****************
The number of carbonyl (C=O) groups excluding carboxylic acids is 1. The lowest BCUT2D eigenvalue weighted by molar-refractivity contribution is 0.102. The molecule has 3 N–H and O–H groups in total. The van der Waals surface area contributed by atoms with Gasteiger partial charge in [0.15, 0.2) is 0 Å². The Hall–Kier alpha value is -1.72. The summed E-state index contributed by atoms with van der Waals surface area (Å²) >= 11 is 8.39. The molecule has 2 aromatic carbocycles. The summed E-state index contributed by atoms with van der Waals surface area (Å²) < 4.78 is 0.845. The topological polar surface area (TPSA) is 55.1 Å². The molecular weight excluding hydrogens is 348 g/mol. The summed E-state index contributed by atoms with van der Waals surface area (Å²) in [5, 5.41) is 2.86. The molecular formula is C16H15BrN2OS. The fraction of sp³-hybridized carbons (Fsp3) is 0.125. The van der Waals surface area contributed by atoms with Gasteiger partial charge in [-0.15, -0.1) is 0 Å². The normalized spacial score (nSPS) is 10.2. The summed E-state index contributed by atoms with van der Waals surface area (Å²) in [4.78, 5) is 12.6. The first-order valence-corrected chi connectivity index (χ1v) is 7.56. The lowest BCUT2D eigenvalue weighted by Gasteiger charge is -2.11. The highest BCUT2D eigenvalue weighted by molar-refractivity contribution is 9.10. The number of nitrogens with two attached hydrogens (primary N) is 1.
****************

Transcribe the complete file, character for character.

The number of carbonyl (C=O) groups excluding carboxylic acids is 1. The lowest BCUT2D eigenvalue weighted by molar-refractivity contribution is 0.102. The molecule has 3 N–H and O–H groups in total. The van der Waals surface area contributed by atoms with Gasteiger partial charge in [0.15, 0.2) is 0 Å². The Hall–Kier alpha value is -1.72. The summed E-state index contributed by atoms with van der Waals surface area (Å²) >= 11 is 8.39. The molecule has 2 aromatic carbocycles. The summed E-state index contributed by atoms with van der Waals surface area (Å²) < 4.78 is 0.845. The topological polar surface area (TPSA) is 55.1 Å². The molecular weight excluding hydrogens is 348 g/mol. The summed E-state index contributed by atoms with van der Waals surface area (Å²) in [5, 5.41) is 2.86. The molecular formula is C16H15BrN2OS. The fraction of sp³-hybridized carbons (Fsp3) is 0.125. The van der Waals surface area contributed by atoms with Gasteiger partial charge in [-0.15, -0.1) is 0 Å². The normalized spacial score (nSPS) is 10.2. The summed E-state index contributed by atoms with van der Waals surface area (Å²) in [4.78, 5) is 12.6. The first-order valence-corrected chi connectivity index (χ1v) is 7.56. The lowest BCUT2D eigenvalue weighted by Gasteiger charge is -2.11. The highest BCUT2D eigenvalue weighted by molar-refractivity contribution is 9.10. The number of nitrogens with two attached hydrogens (primary N) is 1.